Source: Calafia Beach Pundit

    Source: Calafia Beach Pundit

  • Valuations: The price you pay for an investment is one of the, if not the, most important factors to consider. I touched upon valuations earlier when discussing profits, and based on history, there is plenty of evidence to support the position that valuations are near historic averages. Shiller CAPE bears have been erroneously screaming bloody murder over the last seven years as prices have tripled (see Shiller CAPE smells like BS). A more balanced consideration of valuation takes into account the record low interest rates/inflation (see The Rule of 20).
  • Sentiment: There are an endless number of indicators measuring investor optimism vs. pessimism. Generally, most experienced investors understand these statistics operate as valuable contrarian indicators. In other words, as Warren Buffett says, it is best to “buy fear, and sell greed.” While I like to track anecdotal indicators of sentiment like magazine covers, I am a firm believer that actions speak louder than words. If you consider the post-crisis panic of dollars flowing into low yielding bonds – greater than $1 trillion more than stocks (see Chicken vs. Beef ) you will understand the fear and skepticism remaining in investors minds. The time to flee stocks is when everyone falls in love with them.

Readers of Michael Lewis’s book Moneyball understand the importance statistics can play in winning sports. Michael Jordan may not have been a statistician like Billy Beane, because he spent his professional career setting statistical records, not analyzing them. Unfortunately, my basketball career never led me to the NBA or Hall of Fame, but I still hope to continue winning in the financial markets by objectively following the all-important factors of profits, interest rates, valuations, and sentiment.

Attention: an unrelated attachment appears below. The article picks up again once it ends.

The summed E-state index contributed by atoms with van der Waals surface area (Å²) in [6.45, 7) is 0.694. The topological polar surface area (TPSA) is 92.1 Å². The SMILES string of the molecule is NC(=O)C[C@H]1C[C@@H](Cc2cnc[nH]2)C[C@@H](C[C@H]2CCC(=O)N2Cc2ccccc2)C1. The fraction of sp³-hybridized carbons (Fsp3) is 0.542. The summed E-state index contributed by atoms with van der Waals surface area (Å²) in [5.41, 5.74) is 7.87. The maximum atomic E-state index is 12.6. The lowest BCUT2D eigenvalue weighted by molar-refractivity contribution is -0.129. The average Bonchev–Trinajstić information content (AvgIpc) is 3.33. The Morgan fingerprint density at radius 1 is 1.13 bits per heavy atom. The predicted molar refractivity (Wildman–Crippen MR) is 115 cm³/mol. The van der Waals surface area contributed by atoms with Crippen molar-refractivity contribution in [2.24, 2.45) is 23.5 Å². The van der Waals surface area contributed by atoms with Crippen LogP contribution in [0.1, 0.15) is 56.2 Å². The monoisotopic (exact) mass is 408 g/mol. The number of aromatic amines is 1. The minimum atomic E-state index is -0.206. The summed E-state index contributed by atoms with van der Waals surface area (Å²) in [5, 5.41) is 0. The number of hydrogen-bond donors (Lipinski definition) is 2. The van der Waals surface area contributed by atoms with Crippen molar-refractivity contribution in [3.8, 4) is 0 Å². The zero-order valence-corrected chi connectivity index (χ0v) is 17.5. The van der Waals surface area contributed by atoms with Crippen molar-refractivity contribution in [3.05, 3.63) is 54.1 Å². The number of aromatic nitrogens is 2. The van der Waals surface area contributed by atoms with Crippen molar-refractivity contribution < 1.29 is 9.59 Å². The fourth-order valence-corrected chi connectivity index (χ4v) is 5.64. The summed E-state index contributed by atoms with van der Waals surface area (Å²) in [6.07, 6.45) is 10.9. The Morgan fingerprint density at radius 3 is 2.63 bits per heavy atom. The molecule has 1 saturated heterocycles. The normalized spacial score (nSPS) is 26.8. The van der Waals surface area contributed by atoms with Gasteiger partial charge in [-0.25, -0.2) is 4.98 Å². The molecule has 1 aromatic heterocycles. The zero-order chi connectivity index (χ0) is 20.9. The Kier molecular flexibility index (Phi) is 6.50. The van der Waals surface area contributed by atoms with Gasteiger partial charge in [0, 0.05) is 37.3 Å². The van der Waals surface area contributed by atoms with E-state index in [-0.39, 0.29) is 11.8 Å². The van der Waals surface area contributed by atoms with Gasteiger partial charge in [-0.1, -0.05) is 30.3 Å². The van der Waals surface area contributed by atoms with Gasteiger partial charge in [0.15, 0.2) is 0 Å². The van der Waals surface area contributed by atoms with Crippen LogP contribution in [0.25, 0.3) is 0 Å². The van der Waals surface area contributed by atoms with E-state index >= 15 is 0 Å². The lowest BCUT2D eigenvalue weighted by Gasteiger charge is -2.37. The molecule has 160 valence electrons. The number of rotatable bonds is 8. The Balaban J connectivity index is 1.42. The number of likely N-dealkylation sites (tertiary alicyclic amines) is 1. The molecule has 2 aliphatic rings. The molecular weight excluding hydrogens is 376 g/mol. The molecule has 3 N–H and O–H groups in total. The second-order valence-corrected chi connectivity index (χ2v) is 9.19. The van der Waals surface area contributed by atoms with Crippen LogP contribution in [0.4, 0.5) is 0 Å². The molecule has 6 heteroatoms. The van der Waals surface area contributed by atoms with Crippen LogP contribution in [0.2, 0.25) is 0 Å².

investment-questions-border

www.Sidoxia.com

Wade W. Slome, CFA, CFP®

Plan. Invest. Prosper. 

DISCLOSURE: Sidoxia Capital Management (SCM) and some of its clients hold positions in certain exchange traded funds (ETFs), but at the time of publishing had no direct position in any security referenced in this article. No information accessed through the Investing Caffeine (IC) website constitutes investment, financial, legal, tax or other advice nor is to be relied on in making an investment or other decision. Please read disclosure language on IC Contact page.

April 23, 2016 at 5:39 pm 2 comments

Want to Retire at Age 90?

sleep sit 90

Do you love working 40-50+ hour weeks? Do you want to be a Wal-Mart (WMT) greeter after you get laid off from your longstanding corporate job?  Do you love relying on underfunded government entitlements that you hope won’t be insolvent 10, 20, or 30 years from now? Are you banking on winning the lottery to fund your retirement? Do you enjoy eating cat food?

If you answered “Yes” to one or all of these questions, then do I have a sure-fire investment program for you that will make your dreams of retiring at age 90 a reality! Just follow these three simple rules:

  • Buy Low Yielding, Long-Term Bonds: There are approximately $7 trillion in negative yielding government bonds outstanding (see chart below), which as you may understand means investors are paying to give someone else money – insanity. Bank of America recently completed a study showing about two-thirds of the $26 trillion government bond market was yielding less than 1%. Not only are investors opening themselves up to interest rate risk and credit risk, if they sell before maturity, but they are also susceptible to the evil forces of inflation, which will destroy the paltry yield. If you don’t like this strategy of investing near 0% securities, getting a match and gasoline to burn your money has about the same effect.